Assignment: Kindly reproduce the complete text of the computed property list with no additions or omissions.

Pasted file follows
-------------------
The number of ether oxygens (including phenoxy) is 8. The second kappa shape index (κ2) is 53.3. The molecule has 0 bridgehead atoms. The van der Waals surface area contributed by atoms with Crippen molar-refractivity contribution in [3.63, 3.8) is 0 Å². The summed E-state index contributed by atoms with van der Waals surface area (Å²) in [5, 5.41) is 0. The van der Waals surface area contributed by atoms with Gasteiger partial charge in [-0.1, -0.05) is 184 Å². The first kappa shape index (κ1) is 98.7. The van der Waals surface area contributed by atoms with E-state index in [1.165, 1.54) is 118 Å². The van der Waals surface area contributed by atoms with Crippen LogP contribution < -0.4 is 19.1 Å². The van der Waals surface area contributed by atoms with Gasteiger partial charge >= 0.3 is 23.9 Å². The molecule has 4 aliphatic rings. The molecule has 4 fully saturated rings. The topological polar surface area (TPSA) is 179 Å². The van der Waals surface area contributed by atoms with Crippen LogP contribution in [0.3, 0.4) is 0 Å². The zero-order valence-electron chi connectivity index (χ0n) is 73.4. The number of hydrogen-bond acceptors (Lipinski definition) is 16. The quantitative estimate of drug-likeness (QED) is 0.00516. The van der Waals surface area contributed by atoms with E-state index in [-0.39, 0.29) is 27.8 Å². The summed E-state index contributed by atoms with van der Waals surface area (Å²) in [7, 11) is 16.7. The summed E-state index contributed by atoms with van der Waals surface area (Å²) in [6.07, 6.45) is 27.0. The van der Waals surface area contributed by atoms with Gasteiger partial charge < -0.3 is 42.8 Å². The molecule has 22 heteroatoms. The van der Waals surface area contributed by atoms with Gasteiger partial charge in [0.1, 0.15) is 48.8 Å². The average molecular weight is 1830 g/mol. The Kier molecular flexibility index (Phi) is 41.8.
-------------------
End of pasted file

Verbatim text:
The number of ether oxygens (including phenoxy) is 8. The second kappa shape index (κ2) is 53.3. The molecule has 0 bridgehead atoms. The van der Waals surface area contributed by atoms with Crippen molar-refractivity contribution in [3.63, 3.8) is 0 Å². The summed E-state index contributed by atoms with van der Waals surface area (Å²) in [5, 5.41) is 0. The van der Waals surface area contributed by atoms with Gasteiger partial charge in [-0.1, -0.05) is 184 Å². The first kappa shape index (κ1) is 98.7. The van der Waals surface area contributed by atoms with E-state index in [1.165, 1.54) is 118 Å². The van der Waals surface area contributed by atoms with Crippen LogP contribution < -0.4 is 19.1 Å². The van der Waals surface area contributed by atoms with Gasteiger partial charge >= 0.3 is 23.9 Å². The molecule has 4 aliphatic rings. The molecule has 4 fully saturated rings. The topological polar surface area (TPSA) is 179 Å². The van der Waals surface area contributed by atoms with Crippen LogP contribution in [0.3, 0.4) is 0 Å². The zero-order valence-electron chi connectivity index (χ0n) is 73.4. The number of hydrogen-bond acceptors (Lipinski definition) is 16. The quantitative estimate of drug-likeness (QED) is 0.00516. The van der Waals surface area contributed by atoms with E-state index in [-0.39, 0.29) is 27.8 Å². The summed E-state index contributed by atoms with van der Waals surface area (Å²) in [7, 11) is 16.7. The summed E-state index contributed by atoms with van der Waals surface area (Å²) in [6.07, 6.45) is 27.0. The van der Waals surface area contributed by atoms with Gasteiger partial charge < -0.3 is 42.8 Å². The molecule has 22 heteroatoms. The van der Waals surface area contributed by atoms with Gasteiger partial charge in [0.1, 0.15) is 48.8 Å². The average molecular weight is 1830 g/mol. The Kier molecular flexibility index (Phi) is 41.8.